Colostomy is a surgical procedure in which a part of the colon (large intestine) is brought through the wall of the abdomen through an opening which is called a stoma. Solid waste material (the stool) from the intestine is expelled through the stoma and drains into a colostomy bag which is attached to the stoma. Since the colostomy is done under general anesthesia, the patient is unconscious, and feels no pain. Colostomies may be temporary or permanent.
Reasons for a colostomy include:
- Infection in the colon
- Rectal cancer too low to reconnect a cancer-free end of the rectum to the colon above it
- Injuries or infections too close to the anus to permit normal bowel movements
Whether or not the colostomy is temporary or permanent depends on the specific situation. However, permanent colostomies are much less common now than they were in the past. With the training of a health care professional, a person with a new colostomy must learn to care for the colostomy, as well as the opening on the abdominal wall, which is called a stoma.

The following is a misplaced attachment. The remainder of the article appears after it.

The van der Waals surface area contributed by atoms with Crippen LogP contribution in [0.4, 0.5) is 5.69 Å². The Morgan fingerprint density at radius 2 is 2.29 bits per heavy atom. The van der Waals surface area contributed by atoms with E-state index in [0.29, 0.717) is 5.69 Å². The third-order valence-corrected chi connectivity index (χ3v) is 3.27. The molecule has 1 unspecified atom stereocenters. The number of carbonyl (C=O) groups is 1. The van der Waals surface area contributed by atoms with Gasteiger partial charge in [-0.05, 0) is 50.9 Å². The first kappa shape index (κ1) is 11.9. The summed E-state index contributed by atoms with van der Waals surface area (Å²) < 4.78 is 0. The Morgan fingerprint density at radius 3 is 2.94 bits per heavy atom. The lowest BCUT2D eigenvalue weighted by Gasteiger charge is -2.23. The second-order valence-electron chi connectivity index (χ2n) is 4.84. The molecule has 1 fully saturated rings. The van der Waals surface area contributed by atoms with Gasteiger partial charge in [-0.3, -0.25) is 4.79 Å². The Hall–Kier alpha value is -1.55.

Colostomies are often viewed negatively because it is thought that they have an odor, or are difficult to keep properly attached. However, modern colostomy pouches are odor-proof, and permit colostomy patients to continue their normal activities, including sex.